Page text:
Ideally, a BCP due diligence should begin with a Business Impact Analysis (BIA). Although it has a kind of ominous title, this process is no more than a set of procedures that identify how a disaster could impact a company. If that is not known, how can the company develop strategies to survive a disruptive event?
Then, it is important to use the BIA to design survival strategies. This is done by filling the gaps in the existing capabilities by mitigating them through using the BIA recommendations. Next, develop a plan, which reduces to writing the ways and means to ensure business continuity. That plan should be made available to all affected employees. Finally, the company should test the plan periodically, simulate a disruption, and learn from each test how to improve.
Ideally, a DRP review undertakes an evaluation of a company’s ability to tolerate minor to major data failures. It considers such adverse events as hacking, malware, data corruption, data breaches, and many potential IT infrastructure failures. As a subset of the BCP, the DRP is meant to keep the business running, reducing the effects of the disruption, and allowing the company to gradually emerge from a disaster intact and capable of continuation.
Whereas the BCP aims at an overall approach to surviving a disaster, the DRP must proceed along certain steps to effectuating its design. The process begins with outlining needs and objectives; that is, the DRP must reflect the company’s business model, meet risk analysis guidelines, determine the files and infrastructure features to maintain, and set forth some of the threats it seeks to mitigate. Without that information, it is not really possible to restore information adequately or regain productivity.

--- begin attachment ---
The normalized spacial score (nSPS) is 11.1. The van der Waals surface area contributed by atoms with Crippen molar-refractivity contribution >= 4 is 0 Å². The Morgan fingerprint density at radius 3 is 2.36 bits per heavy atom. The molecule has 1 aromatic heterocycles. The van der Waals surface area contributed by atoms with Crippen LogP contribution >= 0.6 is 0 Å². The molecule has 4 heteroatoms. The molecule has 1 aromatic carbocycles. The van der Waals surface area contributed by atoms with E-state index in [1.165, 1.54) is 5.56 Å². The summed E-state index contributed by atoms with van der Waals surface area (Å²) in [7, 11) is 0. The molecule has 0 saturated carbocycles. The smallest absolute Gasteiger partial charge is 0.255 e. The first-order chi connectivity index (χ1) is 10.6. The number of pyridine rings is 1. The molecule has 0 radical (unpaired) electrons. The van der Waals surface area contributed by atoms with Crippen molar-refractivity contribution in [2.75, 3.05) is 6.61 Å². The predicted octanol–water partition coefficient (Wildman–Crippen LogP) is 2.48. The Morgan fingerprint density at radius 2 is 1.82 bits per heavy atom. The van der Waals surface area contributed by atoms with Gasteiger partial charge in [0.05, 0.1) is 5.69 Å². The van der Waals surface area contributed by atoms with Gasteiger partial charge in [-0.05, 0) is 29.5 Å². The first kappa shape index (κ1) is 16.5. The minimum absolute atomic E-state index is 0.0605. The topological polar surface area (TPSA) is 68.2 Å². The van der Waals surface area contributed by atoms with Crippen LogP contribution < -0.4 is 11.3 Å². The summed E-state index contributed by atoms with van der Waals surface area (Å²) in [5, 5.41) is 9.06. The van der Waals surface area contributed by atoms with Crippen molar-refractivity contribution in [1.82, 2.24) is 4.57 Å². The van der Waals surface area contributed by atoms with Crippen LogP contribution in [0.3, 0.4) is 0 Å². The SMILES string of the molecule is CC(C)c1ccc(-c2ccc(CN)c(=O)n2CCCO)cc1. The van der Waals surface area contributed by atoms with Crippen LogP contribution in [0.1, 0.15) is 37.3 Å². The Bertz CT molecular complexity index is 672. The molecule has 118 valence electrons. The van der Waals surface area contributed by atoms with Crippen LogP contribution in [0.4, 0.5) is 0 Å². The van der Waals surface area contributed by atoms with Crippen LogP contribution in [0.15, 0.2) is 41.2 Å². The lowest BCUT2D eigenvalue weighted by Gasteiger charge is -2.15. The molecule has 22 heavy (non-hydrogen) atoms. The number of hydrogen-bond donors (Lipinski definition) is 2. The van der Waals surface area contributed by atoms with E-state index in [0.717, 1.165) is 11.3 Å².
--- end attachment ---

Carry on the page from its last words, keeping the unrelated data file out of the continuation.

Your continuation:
Then, the DRP needs to take stock of its components, such as hardware; software; and data. Finally, the plan should be developed with specificity, clarity, practicality, and ease of use. Affected employees should be trained appropriately, and, importantly, ongoing monitoring and testing must be implemented.
There is a natural ebb and flow to updating the DRP and BCP. Keep them updated as changes occur in the business model, regulatory and legal environment, and technology. Management should be focused like a laser beam on Disaster Recovery and Business Continuity.